From Baba Yaga to Hermione Granger: why we’re spellbound by ‘witcherature’

Vengeful, seductive, feminist, misogynist … witches have appeared in many forms in literature. Now a new generation of novelists are falling under their spell A witch is a woman who has too much power. Or, to quote the novelist #MeToo world, where Donald Trump a fan of the term witch-hunt is US president, it is really no surprise that female writers are examining the role of the witch in new ways. Since Trumps election, which inspired mass spell-casting by thousands of resistance witches (the selection of judge Circe, Millers reimagining of the story of the witch from the Odyssey. Shortlisted for the Womens prize and soon to become an HBO series, the novel sees Circe, a victim of rape, turn …

Swinging 60s surrealist Penny Slinger: ‘Collectors thought I came with the art’

She made psychic dolls houses, erotic wedding cakes and full-frontal collages. But the world wasnt ready for her powerful personal visions. Is Lady Picasso about to get her dues? Penelope Slinger has never done anything by halves. She remembers drawing her first really accomplished picture in 1952, when she was four and a half. It was of her parents completely naked. They were terribly proud but too embarrassed to show their friends. Then, when she was nine, she was expelled from her Surrey convent school for waving a sanitary towel out of a bus window. A child psychologist informed her parents that she wasnt mad, she was simply an artist, and they should do what they could to support her. …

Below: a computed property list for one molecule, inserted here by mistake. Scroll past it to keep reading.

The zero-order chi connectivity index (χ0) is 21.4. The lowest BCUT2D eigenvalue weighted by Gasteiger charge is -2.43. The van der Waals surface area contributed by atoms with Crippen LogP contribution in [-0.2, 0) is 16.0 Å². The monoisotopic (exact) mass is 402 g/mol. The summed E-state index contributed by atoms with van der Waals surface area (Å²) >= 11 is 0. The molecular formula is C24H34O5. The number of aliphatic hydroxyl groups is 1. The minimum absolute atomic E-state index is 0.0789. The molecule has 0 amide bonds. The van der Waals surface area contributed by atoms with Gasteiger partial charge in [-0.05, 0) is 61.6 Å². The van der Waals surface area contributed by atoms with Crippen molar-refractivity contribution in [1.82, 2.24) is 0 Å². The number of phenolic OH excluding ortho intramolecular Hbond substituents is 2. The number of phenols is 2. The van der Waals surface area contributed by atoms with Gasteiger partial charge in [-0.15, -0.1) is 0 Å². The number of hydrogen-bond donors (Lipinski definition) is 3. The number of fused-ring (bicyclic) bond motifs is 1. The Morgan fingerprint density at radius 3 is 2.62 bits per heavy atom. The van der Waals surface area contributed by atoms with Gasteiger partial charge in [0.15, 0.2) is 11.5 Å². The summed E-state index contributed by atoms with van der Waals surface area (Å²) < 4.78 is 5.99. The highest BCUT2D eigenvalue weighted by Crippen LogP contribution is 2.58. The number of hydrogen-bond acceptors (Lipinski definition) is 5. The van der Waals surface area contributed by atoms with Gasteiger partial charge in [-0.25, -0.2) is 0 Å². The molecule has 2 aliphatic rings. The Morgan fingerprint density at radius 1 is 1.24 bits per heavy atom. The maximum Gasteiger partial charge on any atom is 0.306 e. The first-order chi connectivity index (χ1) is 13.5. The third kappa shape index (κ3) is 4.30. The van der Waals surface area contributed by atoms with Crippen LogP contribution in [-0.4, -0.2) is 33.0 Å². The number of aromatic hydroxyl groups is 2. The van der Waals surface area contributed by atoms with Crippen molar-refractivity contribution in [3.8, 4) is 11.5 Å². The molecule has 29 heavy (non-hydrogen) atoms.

Women are raking in the money for Hollywood at the box office

BOB AL-GREENE/MASHABLE The female-only networks that women use to share job openings, pass on interview tips, or even just complain about that time their boss interrupted them in a meeting are integral to their success. That’s what new research published in the The study proves that gossip, cliques, and inner circles aren’t bad. For most women, the idea that a tight group of friends can give you a leg up is very relatable. When looking for a new job, for example, a woman may use her secondary connections — or her friends of friends — to find out about open positions that she might not have direct access to, and then talk to her inner circle of friends to understand …